The Catholic Classical Vision

This section articulates the purpose and form of Catholic classical education and the content is meant to guide the formation our school. You can read the posts below (they are in reverse order), or you can download the full PDF vision document here. It is the fruit of extensive research, many drafts, and numerous fruitful and fascinating conversations–a true labor of love. We look forward to discussing it with you!

Download full PDF version here.

Contents

  1. Introduction & Vision
    1.1. Man and His Purpose
    1.2. Education
  2. The Order of Catholic Classical Education
    2.1. A Pious and Musical Foundation
    2.2. The Liberal Arts
    2.3. A Complete Beginning: Philosophy and Theology
  3. The Classes
    3.1. Religion
    3.2. Gymnastic
    3.3. Latin
    3.4. Language & Literature
    3.5. History
    3.6. Music
    3.7. Mathematics
    3.8. Sciences
  4. Catholic Classical Education: Whose Job Is It?
  5. Conclusion
    Curriculum

Welcome!

We are a group of parents who came together about three years ago to pass on the Catholic classical tradition to our children. The purpose of this site is to welcome you along in that project. The substance of the site is our Vision document which you can read piecemeal in our posts or download in its entirety. See the Letter to the Bishop for the quick pitch version of what we are about, and feel very free to sign it. Please join us in immersing our children in the highest and best of the Church’s tradition, and allowing it to guide them along towards Heaven!

Let Your Pastor Know

In our conversations about establishing a Diocesan K-12 Catholic classical school, it has become very clear that the support of Parish Pastors is pivotal. Perhaps the most important thing that you can do is let your Pastor know of your interest in this school–in passing after Mass, by email, by phone, etc.. Feel very free to direct him to this site or contact us if you would like us to make a presentation.

Sample email/talking points:

Dear Fr. ________,

Greetings! We hope that this finds you doing extremely well.

We are writing to let you know about an exciting initiative that is underway in our Diocese to establish a diocesan Catholic classical K-12 school. We understand that this would require a large commitment on the Doicese’s part in terms of resources and energy. We believe that this commitment would be well repaid in terms of benefit to our youth. Catholic classical education points children to God by immersing them in the highest and best that the Church’s tradition has to offer.

We acknowledge that our Diocese’s schools to a fantastic job of implementing pastoral programs and religious instruction, of hiring teachers that offer powerful witness to Christ’s love, and of facilitating frequent encounters with Christ in the Sacraments. We are hoping for a school that directs the student to God not only in what happens around the curriculum, but especially through it; divine purpose pervades the entire Catholic classical curriculum and all of its components are directed to transcendent ends.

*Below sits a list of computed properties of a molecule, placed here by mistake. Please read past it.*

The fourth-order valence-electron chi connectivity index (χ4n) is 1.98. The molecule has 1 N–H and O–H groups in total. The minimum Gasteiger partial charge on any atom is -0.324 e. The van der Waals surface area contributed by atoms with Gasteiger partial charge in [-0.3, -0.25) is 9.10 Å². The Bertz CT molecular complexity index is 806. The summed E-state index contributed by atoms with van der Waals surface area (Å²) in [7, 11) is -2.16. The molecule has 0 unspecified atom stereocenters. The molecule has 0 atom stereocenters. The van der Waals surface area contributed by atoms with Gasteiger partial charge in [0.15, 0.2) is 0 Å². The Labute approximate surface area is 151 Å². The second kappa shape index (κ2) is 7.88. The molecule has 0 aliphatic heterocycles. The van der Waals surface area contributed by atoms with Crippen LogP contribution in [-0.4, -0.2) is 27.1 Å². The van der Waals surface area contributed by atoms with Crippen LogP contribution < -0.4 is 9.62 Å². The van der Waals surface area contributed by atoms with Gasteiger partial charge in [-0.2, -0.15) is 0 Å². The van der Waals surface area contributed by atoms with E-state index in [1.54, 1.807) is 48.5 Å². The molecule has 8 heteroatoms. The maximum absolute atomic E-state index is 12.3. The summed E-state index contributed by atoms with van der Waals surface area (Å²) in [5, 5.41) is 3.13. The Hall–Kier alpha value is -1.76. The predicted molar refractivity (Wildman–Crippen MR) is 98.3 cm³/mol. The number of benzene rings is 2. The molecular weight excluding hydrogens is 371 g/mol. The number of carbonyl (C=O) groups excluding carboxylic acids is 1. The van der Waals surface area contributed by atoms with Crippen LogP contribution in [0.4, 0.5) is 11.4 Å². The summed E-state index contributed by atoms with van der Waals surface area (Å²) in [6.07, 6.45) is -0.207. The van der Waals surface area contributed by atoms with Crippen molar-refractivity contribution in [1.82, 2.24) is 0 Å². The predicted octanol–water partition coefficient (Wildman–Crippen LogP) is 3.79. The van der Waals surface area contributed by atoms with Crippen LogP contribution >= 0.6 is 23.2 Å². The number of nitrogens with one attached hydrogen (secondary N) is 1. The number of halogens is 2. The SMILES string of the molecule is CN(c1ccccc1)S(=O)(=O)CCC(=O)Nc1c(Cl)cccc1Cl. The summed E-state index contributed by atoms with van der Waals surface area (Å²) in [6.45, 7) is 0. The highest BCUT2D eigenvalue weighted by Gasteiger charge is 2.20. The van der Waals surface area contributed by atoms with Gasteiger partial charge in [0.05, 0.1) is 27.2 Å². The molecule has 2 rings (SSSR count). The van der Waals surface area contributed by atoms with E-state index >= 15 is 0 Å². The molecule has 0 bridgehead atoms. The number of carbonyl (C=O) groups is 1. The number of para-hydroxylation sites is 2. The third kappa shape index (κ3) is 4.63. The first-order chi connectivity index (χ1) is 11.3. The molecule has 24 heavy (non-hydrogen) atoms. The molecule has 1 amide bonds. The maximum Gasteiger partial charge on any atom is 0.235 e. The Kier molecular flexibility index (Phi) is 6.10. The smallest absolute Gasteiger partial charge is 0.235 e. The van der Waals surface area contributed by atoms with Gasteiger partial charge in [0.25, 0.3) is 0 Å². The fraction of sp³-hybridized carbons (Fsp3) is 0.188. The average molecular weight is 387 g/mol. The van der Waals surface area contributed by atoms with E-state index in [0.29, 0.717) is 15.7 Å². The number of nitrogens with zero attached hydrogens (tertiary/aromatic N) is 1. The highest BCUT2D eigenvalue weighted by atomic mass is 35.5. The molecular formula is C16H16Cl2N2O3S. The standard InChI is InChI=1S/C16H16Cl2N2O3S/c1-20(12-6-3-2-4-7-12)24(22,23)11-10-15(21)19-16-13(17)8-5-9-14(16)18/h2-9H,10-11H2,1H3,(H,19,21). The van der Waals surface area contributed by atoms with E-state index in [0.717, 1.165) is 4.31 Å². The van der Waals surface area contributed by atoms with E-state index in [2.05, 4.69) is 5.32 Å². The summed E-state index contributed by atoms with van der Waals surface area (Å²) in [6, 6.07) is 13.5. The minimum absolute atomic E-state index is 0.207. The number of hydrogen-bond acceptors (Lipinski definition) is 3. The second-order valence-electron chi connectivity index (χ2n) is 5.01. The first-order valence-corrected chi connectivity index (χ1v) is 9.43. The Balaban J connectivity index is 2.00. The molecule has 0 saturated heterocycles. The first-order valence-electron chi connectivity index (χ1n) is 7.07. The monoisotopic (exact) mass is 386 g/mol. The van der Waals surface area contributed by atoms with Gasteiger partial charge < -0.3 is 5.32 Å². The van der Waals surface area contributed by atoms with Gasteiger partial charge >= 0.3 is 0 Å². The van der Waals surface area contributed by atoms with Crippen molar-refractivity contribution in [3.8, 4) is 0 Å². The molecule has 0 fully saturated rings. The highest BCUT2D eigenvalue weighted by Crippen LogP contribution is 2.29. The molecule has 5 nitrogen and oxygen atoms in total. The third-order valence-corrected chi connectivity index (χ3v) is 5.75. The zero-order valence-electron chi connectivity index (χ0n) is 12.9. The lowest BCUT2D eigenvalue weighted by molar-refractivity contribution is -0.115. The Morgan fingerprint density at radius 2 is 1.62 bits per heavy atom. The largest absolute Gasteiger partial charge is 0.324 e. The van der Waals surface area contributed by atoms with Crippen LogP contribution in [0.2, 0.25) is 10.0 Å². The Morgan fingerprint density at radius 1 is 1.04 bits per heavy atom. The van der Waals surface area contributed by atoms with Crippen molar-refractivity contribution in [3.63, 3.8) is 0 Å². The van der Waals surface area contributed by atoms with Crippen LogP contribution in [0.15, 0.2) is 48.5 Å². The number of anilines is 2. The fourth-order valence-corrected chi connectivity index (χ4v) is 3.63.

Please feel free to visit catholicclassicalict.com for more information about the vision that we are attempting to realize with other Catholic and classically-minded families in our Diocese. And please do ask us if you would like for someone to come present the vision to you in person or over the phone; there are many enthusiastic proponents among us who would love to share their understanding of this amazing way of pointing our children towards God.

We would treasure your prayers for this effort and please be assured of ours for your ministry.

In Christ,

____________________

Big Event on Monday, Nov. 15th

If you’re interested in hearing what we’ve discovered about Catholic classical education and how we’re trying to make it available here in Wichita, we warmly invite you to this event.

November 15, 2021, 7 – 9p
Blessed Sacrament – Old Gym
124 N Roosevelt St, Wichita KS 67208


*Blessed Sacrament Parish is graciously allowing us to use their facilities, but this function is not connected with the school.*


Whether you can make it to this event or not, voice your interest here!  Signing up does not entail any commitment whatsoever; it is merely to help us understand if we are moving together as 25 families or 250 families and we might send the occasional email to announce another event, etc..

The Catholic Classical Vision Conclusion


The entire series can be downloaded as a PDF document here.